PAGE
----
Confusing: Mixed Messages
Thursday, May 28th, 2009
It is understood that ‘Alcohol-related hospital admissions for children have increased by a third in just six years, official Government data has revealed.’
The extent of the problem is such that those who are to young to legally drink in a public house, equates, on average, there are 40 under eighteen year olds admitted specifically to a hospital bed, and more notably, this occurs in England everyday. This undoubtedly is graphic evidence of abuse.
The source of the information is the Department of Health (DOH) and is directed only to children of whom have been admitted to hospital for at least one night. Hence only the most serious cases are highlighted.
It is of no surprise that Rebecca Smith’s of the Telegraph (22/05/09) report states, “The figures are just the ‘tip of the iceberg’ because they do not include those taken to A&E, treated and discharged.”
Meanwhile, a recent article by Urmee Khan of the Telegraph (22/03/09) argues that ‘three times as many teenage girls have been admitted to hospital with alcohol poisoning’ and that is official.
It is understood that more and more young children have also become victims of ‘binge drinking’ as ‘98 girls under the age of 14 were admitted to hospital last year.’
Furthermore, the apparent discrepancy between the sexes is more of a teenage cultural factor. Figures show that 4,439 girls aged 14 to 17 were seen by doctors for alcohol poisoning over the past five years, compared with 1,776 boys.
Collectively, we need to question, do our children learn by example? if there is a positive response to the said question, then, what fundamentally needs to be considered is that it has been reported that there are in excess of 10m adults in England alone who drink hazardous amounts of alcohol per week. What are our children learning from such an example?
There appears to be no consensus of opinion with the relevant agencies regarding the way forward. Experts have called for an increase in the cost of alcohol per unit.
What is apparent and very relevant to this report, is that the readers will evaluate the evidence presented. Alas, they will also evaluate that a very recent report from the Time’s Charlene Sweeney (08 05 09) exposes the fact that that only drink and drugs rehabilitation centre in Middlegate is facing closure as it is facing a funding crisis. With the extent of abuse exposed, it is a fundamental need to keep these facilities available to the youth.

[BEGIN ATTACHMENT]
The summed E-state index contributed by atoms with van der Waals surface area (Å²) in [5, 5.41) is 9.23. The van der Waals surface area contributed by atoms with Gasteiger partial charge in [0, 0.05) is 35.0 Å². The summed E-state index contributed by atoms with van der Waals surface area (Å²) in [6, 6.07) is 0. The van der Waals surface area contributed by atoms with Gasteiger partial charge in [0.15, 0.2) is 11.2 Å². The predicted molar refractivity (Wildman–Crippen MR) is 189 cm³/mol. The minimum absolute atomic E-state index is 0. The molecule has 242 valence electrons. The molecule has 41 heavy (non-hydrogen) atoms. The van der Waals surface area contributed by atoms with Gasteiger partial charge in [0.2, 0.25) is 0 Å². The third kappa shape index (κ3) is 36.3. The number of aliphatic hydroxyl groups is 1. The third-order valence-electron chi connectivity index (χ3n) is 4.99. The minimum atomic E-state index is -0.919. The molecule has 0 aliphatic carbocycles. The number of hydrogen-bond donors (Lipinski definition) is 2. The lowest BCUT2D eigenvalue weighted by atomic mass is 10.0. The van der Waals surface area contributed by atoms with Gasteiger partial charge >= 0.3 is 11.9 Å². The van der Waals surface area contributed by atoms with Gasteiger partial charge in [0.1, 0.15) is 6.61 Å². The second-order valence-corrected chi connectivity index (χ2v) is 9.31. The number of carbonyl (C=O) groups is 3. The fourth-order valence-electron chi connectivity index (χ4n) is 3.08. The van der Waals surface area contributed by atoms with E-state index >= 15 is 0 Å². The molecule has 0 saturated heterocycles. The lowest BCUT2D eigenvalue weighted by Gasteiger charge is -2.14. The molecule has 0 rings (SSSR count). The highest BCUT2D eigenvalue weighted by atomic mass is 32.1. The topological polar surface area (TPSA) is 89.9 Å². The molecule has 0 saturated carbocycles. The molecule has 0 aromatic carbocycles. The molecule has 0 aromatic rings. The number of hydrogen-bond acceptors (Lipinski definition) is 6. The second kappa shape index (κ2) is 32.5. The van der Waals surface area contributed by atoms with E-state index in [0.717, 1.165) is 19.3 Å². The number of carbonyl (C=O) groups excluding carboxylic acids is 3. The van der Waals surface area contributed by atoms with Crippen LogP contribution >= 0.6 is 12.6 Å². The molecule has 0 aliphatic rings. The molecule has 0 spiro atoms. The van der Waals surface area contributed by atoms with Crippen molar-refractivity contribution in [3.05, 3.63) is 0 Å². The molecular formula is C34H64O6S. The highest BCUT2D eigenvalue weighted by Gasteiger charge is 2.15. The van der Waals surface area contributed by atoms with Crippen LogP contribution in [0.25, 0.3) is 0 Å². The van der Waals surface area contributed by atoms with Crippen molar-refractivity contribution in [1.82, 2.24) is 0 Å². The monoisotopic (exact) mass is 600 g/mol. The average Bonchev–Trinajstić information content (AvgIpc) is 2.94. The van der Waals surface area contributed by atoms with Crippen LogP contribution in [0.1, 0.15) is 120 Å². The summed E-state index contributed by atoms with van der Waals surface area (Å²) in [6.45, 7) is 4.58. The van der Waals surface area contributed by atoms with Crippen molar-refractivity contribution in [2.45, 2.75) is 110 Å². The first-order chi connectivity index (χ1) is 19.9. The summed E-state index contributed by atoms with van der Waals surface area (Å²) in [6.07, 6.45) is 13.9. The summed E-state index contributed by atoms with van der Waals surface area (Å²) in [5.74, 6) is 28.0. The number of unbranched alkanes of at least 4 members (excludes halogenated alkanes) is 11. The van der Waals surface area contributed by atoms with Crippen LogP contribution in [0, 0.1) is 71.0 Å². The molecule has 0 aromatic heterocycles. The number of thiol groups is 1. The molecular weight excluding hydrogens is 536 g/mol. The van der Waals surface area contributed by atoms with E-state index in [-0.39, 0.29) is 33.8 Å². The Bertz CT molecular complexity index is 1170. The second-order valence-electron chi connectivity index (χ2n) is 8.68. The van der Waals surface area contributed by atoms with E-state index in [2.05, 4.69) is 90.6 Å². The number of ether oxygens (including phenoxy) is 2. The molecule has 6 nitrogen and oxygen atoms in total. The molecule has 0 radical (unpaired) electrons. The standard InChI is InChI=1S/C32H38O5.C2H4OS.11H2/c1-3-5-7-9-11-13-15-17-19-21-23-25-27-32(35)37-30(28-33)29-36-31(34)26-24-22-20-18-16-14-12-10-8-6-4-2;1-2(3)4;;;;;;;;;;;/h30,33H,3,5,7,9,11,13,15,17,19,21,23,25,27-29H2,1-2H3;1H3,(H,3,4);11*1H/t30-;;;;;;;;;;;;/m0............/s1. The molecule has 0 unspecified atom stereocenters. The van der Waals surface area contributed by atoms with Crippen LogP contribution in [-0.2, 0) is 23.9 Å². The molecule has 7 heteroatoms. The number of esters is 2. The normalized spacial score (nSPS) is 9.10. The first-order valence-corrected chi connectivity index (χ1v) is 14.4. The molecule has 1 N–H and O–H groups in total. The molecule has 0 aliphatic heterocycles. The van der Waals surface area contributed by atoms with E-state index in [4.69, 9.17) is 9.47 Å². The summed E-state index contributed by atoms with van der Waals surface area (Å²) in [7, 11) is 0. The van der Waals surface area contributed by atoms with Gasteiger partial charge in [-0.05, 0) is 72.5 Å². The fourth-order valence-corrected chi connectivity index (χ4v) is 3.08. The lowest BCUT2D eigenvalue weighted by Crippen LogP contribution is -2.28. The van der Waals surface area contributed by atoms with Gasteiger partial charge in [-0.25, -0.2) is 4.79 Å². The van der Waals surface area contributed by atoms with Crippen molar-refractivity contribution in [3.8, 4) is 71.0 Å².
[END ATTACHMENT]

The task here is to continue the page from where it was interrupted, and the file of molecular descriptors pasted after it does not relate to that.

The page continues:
The unit, more specifically treats 11-17 year olds, expressly with severe addiction and behavioural problems. In addition these children may have been referred to by ‘the youth justice system, health boards and primary care trusts, and drug action teams.’
There has been a previous slow down in the number of referrals back in 2004 as the number of beds in the dwelling was reduced from nine to five.
Similarly the number of referral has slowed again; there are now only 2 residents. Thus income has dropped dramatically. It is understood that the centre charges per person, per week the sum of £3,620. The course lasts 12 weeks.
According to Middlegates Chairman, Chris Robertson, stated, “They were “haemorrhaging” funds. “If referrals do not start coming in the next week or so we will face closure,”
In addition with reference to the Times, “Mr Robertson blamed the Government’s ‘target-driven approach’ to drug addiction, which, he claimed, rewards local authorities for treating people in the community. “Young people in the community can be given methadone three, four, five times and become addicted to that instead. We can get them detuned and back into society.”
Mr Robertson further justifies Middle gates fees by stating that they actually compare in a favourable way to secure accommodation for a troubled youngster costing on average £4,500 per week.
Essentially, the director of the facility, Fred Henry, claims that they have dealt with very vulnerable children, he says, “Most come from broken homes, where they have been abused by their father, or have parents who are users,”
Nonetheless, he adds, “A lot of the girls are prostituting themselves to feed their habit. When you get them to detox, you find the real reasons, usually some sort of trauma in their life. But it takes a lot of very intensive therapy to get to that point.”
Finally he argues that some of the children would be dead, had they not been fortunate enough to attend Middlegate.